Following the French and Indian War, the British took over forts in the Great Lakes Region, including Fort Michilimackinac. The British started settling in Native American land and treated them as their inferiors. As a result, Chief Pontiac of Ottawa formed a united coalition of the nearby American Indian tribes to attack the Forts nearest their settlements. Participating tribes in the Pontiac Rebellion included the Ottawa, Shawnee, Seneca, Ojibwas, Potawatomis, Huron, Wyandot, Kickapoo, Mascouten, Delaware, Seneca-Cayuga, Piankashaw, and Miami.
After Fort Detroit, Fort Michilimackinac became the fifth target of Pontiac’s Rebellion. On June 2 1763, the native Indian tribes persuaded the British garrison and settlers to watch a game between the Ojibwe and Sauk. The game was a disguise for Pontiac’s army to smuggle weapons into the Fort unsuspected. About 300 Native Americans worked their way into the fort under this ruse. There were only about fifty British soldiers, which were vastly outnumbered by the attacking forces. This attack was very successful, resulting in many British colonist fatalities.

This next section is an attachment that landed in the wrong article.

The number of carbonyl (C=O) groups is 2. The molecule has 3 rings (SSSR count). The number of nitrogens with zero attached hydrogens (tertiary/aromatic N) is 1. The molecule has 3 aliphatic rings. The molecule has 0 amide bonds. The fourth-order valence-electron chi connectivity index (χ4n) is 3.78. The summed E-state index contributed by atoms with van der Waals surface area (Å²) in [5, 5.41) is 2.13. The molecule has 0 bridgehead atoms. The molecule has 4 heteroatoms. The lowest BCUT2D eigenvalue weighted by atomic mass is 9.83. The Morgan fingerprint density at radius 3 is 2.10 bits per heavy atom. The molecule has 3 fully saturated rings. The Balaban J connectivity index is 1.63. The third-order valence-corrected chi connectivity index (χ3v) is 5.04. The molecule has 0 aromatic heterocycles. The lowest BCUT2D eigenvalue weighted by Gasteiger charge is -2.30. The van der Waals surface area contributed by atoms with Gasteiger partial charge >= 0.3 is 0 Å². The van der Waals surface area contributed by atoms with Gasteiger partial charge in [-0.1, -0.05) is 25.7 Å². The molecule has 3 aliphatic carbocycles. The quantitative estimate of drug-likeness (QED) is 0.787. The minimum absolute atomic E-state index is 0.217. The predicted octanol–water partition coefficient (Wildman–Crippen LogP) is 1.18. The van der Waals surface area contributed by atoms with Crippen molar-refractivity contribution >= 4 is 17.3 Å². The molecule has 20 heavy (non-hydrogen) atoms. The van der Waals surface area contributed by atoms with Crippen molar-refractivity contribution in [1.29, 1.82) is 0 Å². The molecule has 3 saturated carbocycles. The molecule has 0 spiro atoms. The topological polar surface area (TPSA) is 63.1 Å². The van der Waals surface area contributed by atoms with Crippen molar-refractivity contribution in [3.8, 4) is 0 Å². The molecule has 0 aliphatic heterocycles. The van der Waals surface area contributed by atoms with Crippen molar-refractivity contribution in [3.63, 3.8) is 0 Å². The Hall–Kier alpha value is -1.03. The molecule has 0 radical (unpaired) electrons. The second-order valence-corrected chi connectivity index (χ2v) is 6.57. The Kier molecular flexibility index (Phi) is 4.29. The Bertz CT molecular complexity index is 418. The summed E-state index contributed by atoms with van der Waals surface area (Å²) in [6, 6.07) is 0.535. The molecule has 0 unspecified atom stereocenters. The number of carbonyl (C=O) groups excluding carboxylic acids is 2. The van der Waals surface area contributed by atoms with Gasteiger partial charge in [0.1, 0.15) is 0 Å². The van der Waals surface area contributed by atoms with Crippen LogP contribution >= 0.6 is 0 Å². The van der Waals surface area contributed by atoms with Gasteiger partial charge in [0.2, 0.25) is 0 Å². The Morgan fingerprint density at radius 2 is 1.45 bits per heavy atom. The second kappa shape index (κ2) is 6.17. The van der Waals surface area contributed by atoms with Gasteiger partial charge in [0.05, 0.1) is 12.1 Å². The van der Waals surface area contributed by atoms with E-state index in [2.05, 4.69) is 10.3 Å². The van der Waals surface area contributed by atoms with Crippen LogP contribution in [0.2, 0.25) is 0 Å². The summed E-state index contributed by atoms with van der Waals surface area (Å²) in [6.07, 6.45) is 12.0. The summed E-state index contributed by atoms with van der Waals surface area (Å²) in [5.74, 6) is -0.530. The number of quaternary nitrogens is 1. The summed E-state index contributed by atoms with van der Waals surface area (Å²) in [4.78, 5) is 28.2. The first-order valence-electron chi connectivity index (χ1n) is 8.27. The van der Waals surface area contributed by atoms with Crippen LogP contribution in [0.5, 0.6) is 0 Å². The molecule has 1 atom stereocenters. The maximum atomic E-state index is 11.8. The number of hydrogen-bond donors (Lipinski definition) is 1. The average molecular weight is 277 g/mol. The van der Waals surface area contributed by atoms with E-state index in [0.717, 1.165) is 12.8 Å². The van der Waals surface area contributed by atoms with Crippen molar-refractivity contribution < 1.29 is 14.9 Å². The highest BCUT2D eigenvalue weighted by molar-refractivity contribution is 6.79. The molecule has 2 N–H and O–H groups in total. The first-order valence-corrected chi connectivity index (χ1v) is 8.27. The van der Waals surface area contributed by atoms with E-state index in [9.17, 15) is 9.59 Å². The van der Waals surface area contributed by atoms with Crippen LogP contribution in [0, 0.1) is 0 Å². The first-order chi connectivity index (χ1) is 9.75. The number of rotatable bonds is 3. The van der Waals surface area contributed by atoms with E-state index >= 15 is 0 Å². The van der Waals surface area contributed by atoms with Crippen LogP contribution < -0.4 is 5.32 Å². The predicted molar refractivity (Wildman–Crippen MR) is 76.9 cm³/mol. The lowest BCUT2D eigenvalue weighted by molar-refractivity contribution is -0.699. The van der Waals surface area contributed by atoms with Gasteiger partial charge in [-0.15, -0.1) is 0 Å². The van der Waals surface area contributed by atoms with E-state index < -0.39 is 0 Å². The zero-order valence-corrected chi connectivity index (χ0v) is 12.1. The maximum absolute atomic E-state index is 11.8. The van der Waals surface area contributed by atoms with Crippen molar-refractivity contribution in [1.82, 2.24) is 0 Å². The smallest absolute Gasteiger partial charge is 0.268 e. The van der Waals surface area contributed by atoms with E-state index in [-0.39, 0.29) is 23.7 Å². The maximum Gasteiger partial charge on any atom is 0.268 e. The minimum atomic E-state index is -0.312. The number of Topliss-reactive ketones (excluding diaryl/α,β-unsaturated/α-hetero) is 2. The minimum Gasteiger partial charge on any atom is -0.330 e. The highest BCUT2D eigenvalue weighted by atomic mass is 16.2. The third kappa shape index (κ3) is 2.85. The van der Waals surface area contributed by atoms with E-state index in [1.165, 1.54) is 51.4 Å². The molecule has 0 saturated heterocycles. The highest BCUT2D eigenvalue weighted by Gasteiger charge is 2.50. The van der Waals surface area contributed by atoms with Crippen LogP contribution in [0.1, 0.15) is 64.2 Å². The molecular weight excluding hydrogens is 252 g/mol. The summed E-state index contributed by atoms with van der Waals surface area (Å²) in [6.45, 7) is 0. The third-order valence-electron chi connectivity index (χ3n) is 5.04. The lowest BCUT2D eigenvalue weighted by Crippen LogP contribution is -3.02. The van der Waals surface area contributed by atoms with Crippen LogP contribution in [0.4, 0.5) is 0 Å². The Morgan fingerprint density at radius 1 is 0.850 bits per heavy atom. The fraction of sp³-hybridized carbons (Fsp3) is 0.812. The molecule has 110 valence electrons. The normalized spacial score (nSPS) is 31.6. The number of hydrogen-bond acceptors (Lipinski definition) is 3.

The British should have seen this attack coming. After all, they received warnings from French Canadians about an uprising, and the market could not keep up with the demand for weapons like tomahawks.
However, this victory was short-lived. Despite Pontiac’s coordinated attacks and successive wins, they were not successful and did not force out the settlers from Native American lands. Eventually, Fort Michilimackinac was returned to the British by American Indians in 1764.